I'm a part of the University staff supporting research. I recently became aware of a faculty research project being conducted with a commercially purchased dataset that contains PII. I do not believe the faculty member has submitted the project for IRB review but is conducting the research anyway.

My supervisor's messaging to the the faculty member was 'We recommend any research that uses this dataset be reviewed by the IRB. However, the responsibility is ultimately that of the researcher's to decide whether IRB review is necessary'. As far as I am aware, the faculty member never submitted or received IRB approval. The attitude from our management team was that we shouldn't block research projects, particularly since the faculty member had helped to pay the licensing fees for the dataset. If the faculty member chooses to go ahead without IRB approval, any misuse of the data is solely their responsibility.

Is it correct that all the responsibility lies with the faculty member? What are our responsibilities as staff after we have warned faculty? If I am aware of this situation and I don't report it to the Universities research ethics team, will I be personally responsible for any abuse of the dataset?

This a private University in the United States.

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    I suspect that the answer strongly depends on your institution's policies.
    – Anyon
    Commented Aug 18, 2022 at 17:34
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    Where can you purchase data containing PII? Also, what is the relationship between your supervisor and the PI? Do you both work for the PI, or are you in the ethics office? Commented Aug 18, 2022 at 17:53
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    There are certainly two components here: (1) whether you could be legally responsible under the funding agency's regulations [I'm assuming this is funded by a federal agency] or civil law, and (2) whether you could be sanctioned by your employer for not reporting it. Answers to #2 may vary based on a number of factors, but #1 should be very answerable.
    – cag51
    Commented Aug 18, 2022 at 20:50
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    "However, the responsibility is ultimately that of the researcher's to decide whether IRB review is necessary'." That seems precisely wrong to me. It wouldn't prevent the very serious abuses for which the IRB system was designed. There are a few clear exceptions, but generally it is the IRB that decides.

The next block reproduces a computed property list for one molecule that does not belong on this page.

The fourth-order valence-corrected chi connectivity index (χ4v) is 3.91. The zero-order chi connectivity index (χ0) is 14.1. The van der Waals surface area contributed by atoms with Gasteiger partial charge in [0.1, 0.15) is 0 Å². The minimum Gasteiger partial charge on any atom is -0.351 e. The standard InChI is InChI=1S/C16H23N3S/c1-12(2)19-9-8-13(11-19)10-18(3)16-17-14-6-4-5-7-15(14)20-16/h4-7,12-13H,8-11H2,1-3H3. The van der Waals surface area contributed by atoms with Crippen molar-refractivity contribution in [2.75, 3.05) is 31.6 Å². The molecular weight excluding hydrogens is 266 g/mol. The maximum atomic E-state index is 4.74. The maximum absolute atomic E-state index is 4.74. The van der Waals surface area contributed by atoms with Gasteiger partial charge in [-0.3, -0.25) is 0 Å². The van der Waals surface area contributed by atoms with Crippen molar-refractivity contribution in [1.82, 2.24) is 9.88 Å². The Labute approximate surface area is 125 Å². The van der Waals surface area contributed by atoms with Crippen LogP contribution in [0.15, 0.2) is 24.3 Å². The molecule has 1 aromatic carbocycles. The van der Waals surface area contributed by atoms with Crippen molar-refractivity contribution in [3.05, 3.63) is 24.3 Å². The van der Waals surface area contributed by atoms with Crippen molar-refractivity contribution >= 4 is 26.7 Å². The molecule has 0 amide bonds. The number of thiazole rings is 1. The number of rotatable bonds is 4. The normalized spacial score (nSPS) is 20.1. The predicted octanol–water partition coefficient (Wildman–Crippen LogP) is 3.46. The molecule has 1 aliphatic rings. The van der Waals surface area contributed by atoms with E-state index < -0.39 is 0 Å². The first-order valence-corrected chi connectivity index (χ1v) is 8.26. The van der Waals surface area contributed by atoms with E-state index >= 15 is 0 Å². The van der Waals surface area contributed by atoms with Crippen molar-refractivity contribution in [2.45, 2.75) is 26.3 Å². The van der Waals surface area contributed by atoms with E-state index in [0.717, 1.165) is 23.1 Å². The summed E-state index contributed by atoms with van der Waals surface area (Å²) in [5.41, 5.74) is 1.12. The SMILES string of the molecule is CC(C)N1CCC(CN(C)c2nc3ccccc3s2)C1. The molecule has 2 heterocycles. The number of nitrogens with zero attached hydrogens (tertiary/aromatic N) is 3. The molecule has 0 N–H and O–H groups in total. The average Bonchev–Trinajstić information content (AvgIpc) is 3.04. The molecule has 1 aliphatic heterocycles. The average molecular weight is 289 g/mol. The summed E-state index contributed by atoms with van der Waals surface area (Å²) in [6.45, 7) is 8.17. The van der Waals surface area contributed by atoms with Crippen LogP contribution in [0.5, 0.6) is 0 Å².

– Buffy
    Commented Aug 18, 2022 at 21:00
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    My reaction (based on U.S. experience) is that anything with "PII" (personally identifiable information) needs IRB approval, and it's not up to the discretion of the investigator. Sure, in math, my field, although it rarely involves even potentially sensitive stuff, our proposals have to go through an IRB review before they're passed on to the funding agencies. Commented Aug 18, 2022 at 22:39

1 Answer 1


It depends on your regulatory environment and other details. If you are talking about the Helsinki Declaration in the context of performing research, it says:

It is the duty of physicians who are involved in medical research to protect the life, health, dignity, integrity, right to self-determination, privacy, and confidentiality of personal information of research subjects. The responsibility for the protection of research subjects must always rest with the physician or other health care professionals ...

Under the Declaration, responsibility depends on your status as a "professional." (A bit odd, in my opinion.)

In the context of publication, the Declaration says

Researchers, authors, sponsors, editors and publishers all have ethical obligations with regard to the publication and dissemination of the results of research.

In my opinion, the final responsibility for ethical publication should rest with journal editors.

If you are talking about US regulations, the Common Rule defines research as

systematic investigation, including research development, testing and evaluation, designed to develop or contribute to generalizable knowledge

The simple fact that someone purchased a license to use protected data does not tell us if it is research or not. If it's a case study (not systematic), or if the results are intended to be kept secret (not contributing to generalizable knowledge), then regulations might not require IRB approval. If it's not research, regulations do not require research ethics.

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